Nielsen, Dennis Sandris4; Krych, Lukasz4; Buschard, Karsten3; Hansen, Camilla Hartmann Friis5; Hansen, Axel Jacob Kornerup5
1 Microbiology and Fermentation, Department of Food Science, Faculty of Science, Københavns Universitet2 Experimental Animal Models, Department of Veterinary Disease Biology, Faculty of Health and Medical Sciences, Københavns Universitet3 Bartholin Institute, Rigshospitalet4 Microbiology and Fermentation, Department of Food Science, Faculty of Science, Københavns Universitet5 Experimental Animal Models, Department of Veterinary Disease Biology, Faculty of Health and Medical Sciences, Københavns Universitet
Type 1 diabetes (T1D) is an autoimmune disease ultimately leading to destruction of insulin secreting β-cells in the pancreas. Genetic susceptibility plays an important role in T1D etiology, but even mono-zygotic twins only have a concordance rate of around 50%, underlining that other factors than purely genetic are involved in disease development. Here we review the influence of dietary and environmental factors on T1D development in humans as well as animal models. Even though data are still inconclusive, there are strong indications that gut microbiota dysbiosis plays an important role in T1D development and evidence from animal models suggests that gut microbiota manipulation might prove valuable in future prevention of T1D in genetically susceptible individuals.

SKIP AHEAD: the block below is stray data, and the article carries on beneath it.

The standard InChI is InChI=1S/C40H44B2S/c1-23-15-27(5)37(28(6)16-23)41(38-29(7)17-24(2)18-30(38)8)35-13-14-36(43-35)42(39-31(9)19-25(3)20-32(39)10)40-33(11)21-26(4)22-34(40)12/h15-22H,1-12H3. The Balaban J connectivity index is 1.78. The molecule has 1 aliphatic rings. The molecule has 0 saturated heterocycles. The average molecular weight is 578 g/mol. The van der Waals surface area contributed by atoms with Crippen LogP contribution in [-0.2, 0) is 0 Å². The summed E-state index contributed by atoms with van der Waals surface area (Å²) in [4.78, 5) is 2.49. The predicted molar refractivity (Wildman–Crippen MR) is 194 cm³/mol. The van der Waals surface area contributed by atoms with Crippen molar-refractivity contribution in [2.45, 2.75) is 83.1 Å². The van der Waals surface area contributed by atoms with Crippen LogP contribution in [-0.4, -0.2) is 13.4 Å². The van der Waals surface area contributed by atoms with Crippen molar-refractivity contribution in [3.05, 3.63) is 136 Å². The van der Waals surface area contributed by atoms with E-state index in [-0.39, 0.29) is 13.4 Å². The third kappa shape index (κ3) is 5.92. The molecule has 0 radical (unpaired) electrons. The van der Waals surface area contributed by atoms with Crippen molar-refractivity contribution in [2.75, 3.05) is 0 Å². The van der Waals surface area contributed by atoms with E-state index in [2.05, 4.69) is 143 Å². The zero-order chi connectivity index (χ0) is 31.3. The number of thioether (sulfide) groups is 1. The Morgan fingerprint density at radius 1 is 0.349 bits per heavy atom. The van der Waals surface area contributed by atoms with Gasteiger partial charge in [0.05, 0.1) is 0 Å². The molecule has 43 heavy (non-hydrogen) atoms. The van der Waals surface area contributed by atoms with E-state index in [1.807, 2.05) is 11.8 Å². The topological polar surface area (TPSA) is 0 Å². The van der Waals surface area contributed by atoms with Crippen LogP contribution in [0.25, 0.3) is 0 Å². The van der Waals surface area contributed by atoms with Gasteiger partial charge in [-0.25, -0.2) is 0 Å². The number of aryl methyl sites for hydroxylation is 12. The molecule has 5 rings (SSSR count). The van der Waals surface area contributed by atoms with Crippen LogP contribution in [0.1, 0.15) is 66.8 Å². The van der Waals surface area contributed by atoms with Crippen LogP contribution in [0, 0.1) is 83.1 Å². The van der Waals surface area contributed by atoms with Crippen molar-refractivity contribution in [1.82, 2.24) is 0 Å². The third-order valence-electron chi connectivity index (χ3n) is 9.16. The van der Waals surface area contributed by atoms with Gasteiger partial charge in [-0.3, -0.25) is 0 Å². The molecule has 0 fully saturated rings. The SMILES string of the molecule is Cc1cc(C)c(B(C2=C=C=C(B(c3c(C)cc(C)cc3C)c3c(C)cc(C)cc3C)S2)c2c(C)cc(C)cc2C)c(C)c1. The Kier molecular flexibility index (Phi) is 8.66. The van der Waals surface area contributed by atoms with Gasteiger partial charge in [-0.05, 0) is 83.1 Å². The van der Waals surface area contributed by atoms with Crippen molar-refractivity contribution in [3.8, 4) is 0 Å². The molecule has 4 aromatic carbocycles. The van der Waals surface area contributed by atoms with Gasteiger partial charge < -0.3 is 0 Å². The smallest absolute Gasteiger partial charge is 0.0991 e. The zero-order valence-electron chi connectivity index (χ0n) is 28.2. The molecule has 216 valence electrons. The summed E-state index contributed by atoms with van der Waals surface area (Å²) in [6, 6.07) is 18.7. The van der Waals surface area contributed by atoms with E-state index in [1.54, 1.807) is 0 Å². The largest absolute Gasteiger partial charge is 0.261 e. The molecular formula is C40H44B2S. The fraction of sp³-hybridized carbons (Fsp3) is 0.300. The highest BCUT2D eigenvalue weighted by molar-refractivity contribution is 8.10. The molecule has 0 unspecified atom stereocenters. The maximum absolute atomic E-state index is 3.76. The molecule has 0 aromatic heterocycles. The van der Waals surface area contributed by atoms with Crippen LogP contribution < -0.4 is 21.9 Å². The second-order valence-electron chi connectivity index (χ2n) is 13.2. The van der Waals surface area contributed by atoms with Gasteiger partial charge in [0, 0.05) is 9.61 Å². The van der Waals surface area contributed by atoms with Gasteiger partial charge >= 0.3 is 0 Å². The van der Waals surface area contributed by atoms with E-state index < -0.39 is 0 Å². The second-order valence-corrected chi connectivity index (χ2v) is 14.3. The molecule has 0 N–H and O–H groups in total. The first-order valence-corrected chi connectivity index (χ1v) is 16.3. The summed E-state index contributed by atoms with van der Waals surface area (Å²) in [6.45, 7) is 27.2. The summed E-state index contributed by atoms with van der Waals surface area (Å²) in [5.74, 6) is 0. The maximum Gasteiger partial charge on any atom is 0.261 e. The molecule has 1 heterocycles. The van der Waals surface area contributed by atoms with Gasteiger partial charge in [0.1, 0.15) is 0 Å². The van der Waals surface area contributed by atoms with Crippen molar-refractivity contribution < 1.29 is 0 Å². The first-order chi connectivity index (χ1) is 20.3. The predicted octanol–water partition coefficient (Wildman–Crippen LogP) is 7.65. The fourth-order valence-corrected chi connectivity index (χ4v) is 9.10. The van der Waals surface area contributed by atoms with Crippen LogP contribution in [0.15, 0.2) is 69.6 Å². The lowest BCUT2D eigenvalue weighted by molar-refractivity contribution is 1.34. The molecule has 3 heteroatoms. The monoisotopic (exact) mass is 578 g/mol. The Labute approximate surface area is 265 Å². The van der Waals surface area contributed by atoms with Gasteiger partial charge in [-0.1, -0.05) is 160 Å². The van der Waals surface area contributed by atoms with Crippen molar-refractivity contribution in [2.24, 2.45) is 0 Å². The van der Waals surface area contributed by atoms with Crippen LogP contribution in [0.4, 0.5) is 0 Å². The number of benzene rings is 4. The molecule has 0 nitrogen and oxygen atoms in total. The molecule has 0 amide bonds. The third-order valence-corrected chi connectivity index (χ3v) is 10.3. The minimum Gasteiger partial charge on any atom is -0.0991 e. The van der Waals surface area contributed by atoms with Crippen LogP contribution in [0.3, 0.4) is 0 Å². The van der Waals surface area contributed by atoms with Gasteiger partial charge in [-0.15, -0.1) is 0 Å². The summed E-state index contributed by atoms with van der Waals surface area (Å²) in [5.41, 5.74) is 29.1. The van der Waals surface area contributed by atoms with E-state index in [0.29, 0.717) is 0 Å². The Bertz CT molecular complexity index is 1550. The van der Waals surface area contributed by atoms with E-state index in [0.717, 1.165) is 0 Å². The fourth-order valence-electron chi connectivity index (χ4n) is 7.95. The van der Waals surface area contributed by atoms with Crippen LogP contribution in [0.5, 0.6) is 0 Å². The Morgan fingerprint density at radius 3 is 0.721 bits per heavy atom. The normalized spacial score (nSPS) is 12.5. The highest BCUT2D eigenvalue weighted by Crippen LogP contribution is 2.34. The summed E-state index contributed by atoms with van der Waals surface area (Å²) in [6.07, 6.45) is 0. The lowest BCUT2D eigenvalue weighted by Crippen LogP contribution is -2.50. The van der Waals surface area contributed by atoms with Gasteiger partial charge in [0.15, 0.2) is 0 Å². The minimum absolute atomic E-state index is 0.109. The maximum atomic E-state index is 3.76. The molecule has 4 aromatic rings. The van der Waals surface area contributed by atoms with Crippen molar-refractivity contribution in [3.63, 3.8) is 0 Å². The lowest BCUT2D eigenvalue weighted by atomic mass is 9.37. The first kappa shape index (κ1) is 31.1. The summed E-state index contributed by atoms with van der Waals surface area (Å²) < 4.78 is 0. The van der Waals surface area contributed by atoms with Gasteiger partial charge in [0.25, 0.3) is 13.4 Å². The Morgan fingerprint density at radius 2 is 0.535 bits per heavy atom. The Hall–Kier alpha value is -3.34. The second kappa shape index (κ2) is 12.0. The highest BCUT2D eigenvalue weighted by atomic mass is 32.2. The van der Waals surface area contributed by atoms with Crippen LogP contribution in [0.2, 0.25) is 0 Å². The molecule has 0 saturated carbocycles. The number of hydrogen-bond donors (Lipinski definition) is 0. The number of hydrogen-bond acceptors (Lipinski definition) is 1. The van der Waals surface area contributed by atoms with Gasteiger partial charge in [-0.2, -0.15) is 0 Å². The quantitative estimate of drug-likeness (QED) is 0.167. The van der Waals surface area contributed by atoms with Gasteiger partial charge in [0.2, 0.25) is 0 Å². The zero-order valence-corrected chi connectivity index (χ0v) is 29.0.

Febs Letters, 2014, Vol 588, Issue 22, p. 4234-4243